Sunday, April 10, 2011

why I cut the carbs

The last few months have seen a fairly major transformation in what I eat, with pretty amazing results.  For the last ~20 years my diet has been mostly vegetarian + seafood, and my weight has been very steady, between 160 and 170.  I have always been a major sugar fiend, with my college-age penchant for Skittles morphing into a significant chocolate habit in the last few years.  My exercise habits have always been hit-and-miss, until the last year when I became much more regular in my workouts, which at this point I am doing 6-7 times a week.  Despite this substantial increase in my exercise frequency, I didn't really see any changes in my body composition.  I felt better, but the fat around my belly just wouldn't go away.

My first step on the road to a new diet was my personal trainer's suggestion that I increase the protein in my diet, after I complained to her that all of my work in the gym was not showing results on my body. As I began to change my diet to include more protein, I also discovered Gary Taubes for the first time, and read Why We Get Fat followed by Good Calories, Bad Calories.  Taubes is a writer for Science magazine who has spent the last few years digging into the science of weight loss, and his books are pretty startling because they call into question nearly everything that we think we know about what is good for us.  In short, he argues persuasively that there is no scientific evidence for the common belief that saturated fat and dietary cholesterol are the causes of heart disease, and he also provides a clear physiological explanation for why carbohydrates are the thing that make us fat, as opposed to the "calories in, calories out" idea that most of us have (I certainly did).  In addition, he points out evidence that carbs not only make us fat, but also may contribute to other "diseases of civilization".  Most interestingly, he discusses work that I had not been aware of that links Alzheimer's disease to insulin, which is driven by carbohydrate intake.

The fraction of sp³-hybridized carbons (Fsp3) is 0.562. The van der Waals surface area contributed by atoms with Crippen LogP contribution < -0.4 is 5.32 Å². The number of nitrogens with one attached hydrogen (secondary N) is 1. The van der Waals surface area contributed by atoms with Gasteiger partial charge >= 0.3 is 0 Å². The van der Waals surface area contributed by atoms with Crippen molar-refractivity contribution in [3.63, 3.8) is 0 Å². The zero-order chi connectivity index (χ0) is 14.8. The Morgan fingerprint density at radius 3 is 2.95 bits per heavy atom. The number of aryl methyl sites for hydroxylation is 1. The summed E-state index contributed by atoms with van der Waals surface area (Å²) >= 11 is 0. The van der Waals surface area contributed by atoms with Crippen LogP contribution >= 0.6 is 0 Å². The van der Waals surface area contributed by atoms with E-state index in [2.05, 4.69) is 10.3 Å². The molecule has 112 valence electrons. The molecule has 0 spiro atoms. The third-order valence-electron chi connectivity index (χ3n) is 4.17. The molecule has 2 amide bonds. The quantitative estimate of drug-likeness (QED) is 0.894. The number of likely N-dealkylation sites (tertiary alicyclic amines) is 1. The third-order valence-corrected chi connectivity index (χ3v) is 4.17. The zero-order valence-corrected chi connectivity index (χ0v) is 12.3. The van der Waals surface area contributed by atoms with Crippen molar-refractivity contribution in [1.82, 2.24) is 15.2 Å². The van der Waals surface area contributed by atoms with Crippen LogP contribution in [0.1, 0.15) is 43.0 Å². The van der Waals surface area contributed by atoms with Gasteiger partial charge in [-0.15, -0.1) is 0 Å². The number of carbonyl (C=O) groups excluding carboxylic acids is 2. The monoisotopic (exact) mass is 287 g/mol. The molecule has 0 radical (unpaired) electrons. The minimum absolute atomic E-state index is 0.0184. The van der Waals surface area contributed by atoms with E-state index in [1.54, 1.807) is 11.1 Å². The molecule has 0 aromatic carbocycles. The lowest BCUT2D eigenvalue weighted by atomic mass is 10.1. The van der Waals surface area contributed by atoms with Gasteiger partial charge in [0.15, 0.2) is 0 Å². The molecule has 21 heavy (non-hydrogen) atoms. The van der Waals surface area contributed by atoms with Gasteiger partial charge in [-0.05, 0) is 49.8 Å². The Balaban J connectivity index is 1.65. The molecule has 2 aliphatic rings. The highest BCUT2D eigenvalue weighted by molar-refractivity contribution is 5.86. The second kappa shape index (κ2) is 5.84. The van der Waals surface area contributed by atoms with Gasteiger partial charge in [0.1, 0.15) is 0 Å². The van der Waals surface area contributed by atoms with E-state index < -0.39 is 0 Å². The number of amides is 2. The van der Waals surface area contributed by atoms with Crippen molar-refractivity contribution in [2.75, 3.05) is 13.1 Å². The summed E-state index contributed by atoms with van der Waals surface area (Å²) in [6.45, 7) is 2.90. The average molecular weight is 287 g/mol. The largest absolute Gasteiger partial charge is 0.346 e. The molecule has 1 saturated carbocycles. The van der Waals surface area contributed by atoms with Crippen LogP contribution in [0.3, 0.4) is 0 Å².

The Taubes books really pushed me to rethink what I eat, and I decided to take the plunge and cut carbs from my diet as completely as possible.  I've been pretty successful at this, and the results have been pretty amazing.   I am down to 150 pounds since cutting carbs from my diet, which is pretty impressive given that my weight has never fluctuated more than about 5 pounds from my long-term average of 165, despite pretty radical changes in caloric intake across the years.  I can see the difference too; the fat around my belly is noticeably reduced, as well as in other places around my body.

Perhaps the biggest change for me was starting to eat meat.  I still don't eat much meat, and when I do I try to make sure that it was produced as naturally and ethically as possible, but nonetheless I am now eating meat several times a week (mostly bacon or proscuitto), as well as eating eggs almost every day.  I was very curious to see how this affected my cholesterol numbers when I went for my annual checkup this year, a few months into the new diet.  The results were pretty astounding:

Total cholesterol:  234 (2010) to 199 (2011)
LDL: 147 (2010) to 121 (2011)
HDL: 57 (2010) to 65 (2011)
Triglycerides: 148 (2010) to 64 (2011)

Obviously it's hard to know how much of this to attribute to diet and how much to other factors such as exercise, but these are the best numbers I've ever seen in my life, after years of being a vegetarian. I also don't put too much stock in these numbers; as Taubes points out in his books, the science connecting cholesterol levels to heart disease is pretty weak, except at the extremes.  However, my triglycerides, which are probably much more important, are clearly off-the-charts better after years of being right at the borderline of too high.

I'll write more soon about the interesting experience of deleting some seriously addictive foods from one's diet.